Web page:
It started with the wildly successful ‘Downton Abbey’ and subsequent historical series and movies, as viewers were absorbed in the goings on in the Victorian manor kitchens full of copper pots, stoneware bowls and wooden rolling pins. If you are a TV foodie that watches Jamie Oliver and the Nonna’s in Italy, you will see Jamie going back to the old days when the old ‘nonna’s’ made those delicious pasta dishes often using decades old vintage kitchenalia. Whether whisking eggs by hand in an earthenware bowl, grinding herbs in a stoneware mortar & pestle or storing in wooden or tin boxes – collecting ‘culinary antiques’ or ‘vintage kitchenalia’ is all the rage.
The Antiques Fair at Nelson Mandela Square on Sunday 3rd March will be focusing on this unusual collecting genre as the over forty antique dealers, who come from all over the country, will be showcasing their best finds – from Bakelite, enamelware to copperware – from collectable kettles to advertising tins and Italian kitchen design decor.
According to Eve Cowan, of Eve’s Antiques in Johannesburg who specialises in kitchenalia, there has been renewed interest in going back to basics – both in cooking styles and in using tried and tested kitchen implements. “There is nothing more satisfying than using a good, solid turn of the century wooden rolling pin or cookie cutter or folding in a cake mix in a classic blue-and-white Cornishware mixing bowl. These kitchenware items were made to last and we often see items such as copper pots, cannisters or old cast-iron potato press or apple peeler being passed down through the generations, with many fond memories of distinctive smells coming out of grandma’s kitchen as she prepared Sunday lunch or a Christmas feast.”
The term kitchenalia covers both antique and more recent vintage items. An antique should be 100 years old, while vintage items should generally be from the 1930s to 1950s. Modern design classics by Italian design companies Alessi or Guzzini cater to those wanting to add a more ‘modern’ and quirky look to their kitchen. Collecting kitchenalia is popular because it’s affordable, practical and brings back feelings of nostalgia, family gatherings and good food.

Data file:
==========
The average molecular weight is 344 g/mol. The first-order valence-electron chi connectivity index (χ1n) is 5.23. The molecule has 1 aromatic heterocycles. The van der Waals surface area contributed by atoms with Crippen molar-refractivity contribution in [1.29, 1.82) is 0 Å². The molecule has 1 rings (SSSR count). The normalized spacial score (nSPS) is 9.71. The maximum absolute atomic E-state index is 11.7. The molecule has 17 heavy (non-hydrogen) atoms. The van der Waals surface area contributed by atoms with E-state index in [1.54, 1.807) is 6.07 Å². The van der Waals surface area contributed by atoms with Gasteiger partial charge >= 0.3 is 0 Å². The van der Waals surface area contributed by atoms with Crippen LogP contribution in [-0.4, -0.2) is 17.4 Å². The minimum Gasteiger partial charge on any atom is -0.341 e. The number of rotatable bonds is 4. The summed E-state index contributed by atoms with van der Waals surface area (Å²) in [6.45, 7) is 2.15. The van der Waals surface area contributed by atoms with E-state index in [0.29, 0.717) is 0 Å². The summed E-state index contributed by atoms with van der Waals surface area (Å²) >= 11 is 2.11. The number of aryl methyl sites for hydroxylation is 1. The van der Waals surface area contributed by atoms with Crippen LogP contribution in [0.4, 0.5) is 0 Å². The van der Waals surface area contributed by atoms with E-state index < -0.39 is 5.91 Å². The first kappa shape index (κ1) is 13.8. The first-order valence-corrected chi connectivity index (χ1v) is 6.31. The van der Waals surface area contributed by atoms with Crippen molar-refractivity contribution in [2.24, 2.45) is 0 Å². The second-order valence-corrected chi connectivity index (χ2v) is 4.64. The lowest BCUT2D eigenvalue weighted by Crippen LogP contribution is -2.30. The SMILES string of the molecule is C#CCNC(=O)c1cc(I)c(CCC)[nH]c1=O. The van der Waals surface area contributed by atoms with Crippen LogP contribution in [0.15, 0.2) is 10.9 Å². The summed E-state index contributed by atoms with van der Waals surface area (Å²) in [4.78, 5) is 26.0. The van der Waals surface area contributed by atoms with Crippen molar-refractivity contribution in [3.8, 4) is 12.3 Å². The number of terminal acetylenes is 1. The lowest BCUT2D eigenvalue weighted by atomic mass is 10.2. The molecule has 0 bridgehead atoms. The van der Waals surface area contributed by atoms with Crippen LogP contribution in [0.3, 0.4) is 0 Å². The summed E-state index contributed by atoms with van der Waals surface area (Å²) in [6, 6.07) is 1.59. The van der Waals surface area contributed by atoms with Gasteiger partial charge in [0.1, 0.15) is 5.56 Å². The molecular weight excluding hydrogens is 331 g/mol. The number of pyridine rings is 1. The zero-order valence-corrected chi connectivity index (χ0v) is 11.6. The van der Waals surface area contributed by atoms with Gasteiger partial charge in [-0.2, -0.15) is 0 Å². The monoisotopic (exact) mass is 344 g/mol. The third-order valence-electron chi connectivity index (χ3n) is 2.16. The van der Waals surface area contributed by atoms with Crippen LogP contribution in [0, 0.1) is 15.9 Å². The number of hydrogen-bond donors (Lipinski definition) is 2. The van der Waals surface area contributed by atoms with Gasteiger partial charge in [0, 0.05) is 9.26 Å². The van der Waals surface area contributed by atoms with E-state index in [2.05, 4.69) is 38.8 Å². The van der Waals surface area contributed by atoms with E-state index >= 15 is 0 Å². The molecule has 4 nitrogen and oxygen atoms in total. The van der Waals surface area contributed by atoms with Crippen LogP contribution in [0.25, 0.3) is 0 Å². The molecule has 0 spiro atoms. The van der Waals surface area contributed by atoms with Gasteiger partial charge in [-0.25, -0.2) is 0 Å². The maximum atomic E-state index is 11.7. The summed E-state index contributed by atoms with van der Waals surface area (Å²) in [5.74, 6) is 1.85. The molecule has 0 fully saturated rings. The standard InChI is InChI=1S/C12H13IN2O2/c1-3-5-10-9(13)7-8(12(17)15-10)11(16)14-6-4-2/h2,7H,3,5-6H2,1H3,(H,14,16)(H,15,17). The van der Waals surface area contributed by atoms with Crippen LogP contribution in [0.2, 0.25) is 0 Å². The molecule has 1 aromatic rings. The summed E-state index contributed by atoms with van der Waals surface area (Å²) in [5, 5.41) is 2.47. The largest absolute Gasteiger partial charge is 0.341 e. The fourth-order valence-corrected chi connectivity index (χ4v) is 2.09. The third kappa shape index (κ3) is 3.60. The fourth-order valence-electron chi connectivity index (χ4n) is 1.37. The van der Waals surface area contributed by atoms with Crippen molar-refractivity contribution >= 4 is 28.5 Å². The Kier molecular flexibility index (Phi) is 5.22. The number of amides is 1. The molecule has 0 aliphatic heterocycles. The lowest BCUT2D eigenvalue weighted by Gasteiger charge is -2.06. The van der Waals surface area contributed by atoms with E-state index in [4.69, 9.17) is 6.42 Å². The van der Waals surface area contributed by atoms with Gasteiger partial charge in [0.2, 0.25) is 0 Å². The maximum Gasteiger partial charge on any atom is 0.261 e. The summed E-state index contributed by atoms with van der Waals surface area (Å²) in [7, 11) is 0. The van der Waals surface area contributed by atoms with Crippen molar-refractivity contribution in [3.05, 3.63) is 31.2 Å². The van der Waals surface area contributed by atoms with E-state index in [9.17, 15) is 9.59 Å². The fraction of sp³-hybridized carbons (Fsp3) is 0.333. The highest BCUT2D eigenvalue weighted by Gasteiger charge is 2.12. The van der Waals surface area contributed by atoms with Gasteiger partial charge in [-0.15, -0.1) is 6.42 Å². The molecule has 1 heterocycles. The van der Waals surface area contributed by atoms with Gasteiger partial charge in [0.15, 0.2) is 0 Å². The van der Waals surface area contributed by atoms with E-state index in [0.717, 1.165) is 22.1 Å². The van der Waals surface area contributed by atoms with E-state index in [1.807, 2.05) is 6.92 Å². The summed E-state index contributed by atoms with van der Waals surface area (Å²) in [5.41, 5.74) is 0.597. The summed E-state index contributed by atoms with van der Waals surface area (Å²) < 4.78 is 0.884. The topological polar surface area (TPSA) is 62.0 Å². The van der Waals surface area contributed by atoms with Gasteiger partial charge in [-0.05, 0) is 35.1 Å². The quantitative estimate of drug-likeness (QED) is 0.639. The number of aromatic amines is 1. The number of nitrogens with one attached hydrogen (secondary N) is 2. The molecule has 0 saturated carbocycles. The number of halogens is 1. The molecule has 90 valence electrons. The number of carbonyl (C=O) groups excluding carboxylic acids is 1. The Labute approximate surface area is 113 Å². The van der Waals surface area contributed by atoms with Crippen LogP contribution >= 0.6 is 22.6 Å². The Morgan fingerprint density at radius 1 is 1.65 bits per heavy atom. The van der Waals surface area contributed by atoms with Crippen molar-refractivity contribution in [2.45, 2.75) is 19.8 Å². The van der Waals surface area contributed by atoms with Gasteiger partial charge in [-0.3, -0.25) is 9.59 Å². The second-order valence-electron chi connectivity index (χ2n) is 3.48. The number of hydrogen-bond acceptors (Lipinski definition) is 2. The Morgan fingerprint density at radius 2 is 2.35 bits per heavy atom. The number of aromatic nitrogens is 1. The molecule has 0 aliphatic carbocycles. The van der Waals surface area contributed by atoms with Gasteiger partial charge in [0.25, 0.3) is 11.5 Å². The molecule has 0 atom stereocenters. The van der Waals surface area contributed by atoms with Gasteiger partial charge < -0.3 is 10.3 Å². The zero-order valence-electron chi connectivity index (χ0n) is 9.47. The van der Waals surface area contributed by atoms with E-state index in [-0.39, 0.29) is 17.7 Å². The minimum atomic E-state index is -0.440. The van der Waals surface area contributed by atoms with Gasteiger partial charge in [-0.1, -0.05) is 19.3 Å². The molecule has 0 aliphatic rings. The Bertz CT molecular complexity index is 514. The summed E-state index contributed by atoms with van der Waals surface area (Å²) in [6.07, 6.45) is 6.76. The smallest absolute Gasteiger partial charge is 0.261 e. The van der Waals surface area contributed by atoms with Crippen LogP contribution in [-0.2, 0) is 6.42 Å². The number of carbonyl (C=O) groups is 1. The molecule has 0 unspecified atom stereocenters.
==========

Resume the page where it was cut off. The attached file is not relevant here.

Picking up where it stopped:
There are serious collectors only wanting the top end of the market, those who collect by function, manufacturer or value, whilst at the other end are fresh young buyers who are just starting out and want to give their kitchen a unique and quirky feel with a few storage jars on a shelf or an advertising sign on the wall. Kitchenalia plastic items are finding their fans too as they prefer to re-cycle, re-use and preserve old plastic rather than buy new. From the ubiquitous Tupperware, the great find of the 1950s, to Bakelite, another, earlier type of plastic, is collected as are novelty items such as the plastic mugs with moulded faces made for Cadbury’s Bourneville, plastic egg cups in the shape of chickens, or kitchen timers resembling fruit, animals and food items.
Some of the items that can be seen at the Antiques Fair at Nelson Mandela Square on Sunday 3rd March include;
– A large 36cm heavy copper cooking pot c1850
– A miniature Cape ‘Piet fluit’ kettle
– An Art Nouveau Victorian brass trivet
– Victoria cast iron apple peeler
– 6 French aluminium canisters
– A large selection of vintage enamelware – bread tins, platters, canisters
– Various copper items – from pots, jugs, coffee pots and jelly moulds.
– A pair of rare English Victorian novelty silver jelly moulds in the form of Japanese masks – c1822 by Louis Dee
Kitchenalia is a vast subject that covers so many different kinds of collectables. You never know what may be lurking the drawer of an old kitchen dresser. Even if it’s just an old knife with the blade worn thin by constant use, or a wooden rolling pin shiny smooth from seventy years of making pastry, think of the hundreds of meals they’ve helped prepare, all those carrots they’ve chopped and all the pies they’ve made. That’s what brings a bland kitchen to life. History – it’s what collecting is all about.
The Antiques Fair on the Upper and Lower Levels of Nelson Mandela Square takes place on Sunday 3rd March from 9am to 4pm.
For more information contact: Clyde Terry on 083 377 6721 or firstname.lastname@example.org or visit www.thecollector.co.za
Media Liaison: Giuli Osso – 083 377 6721 or email@example.com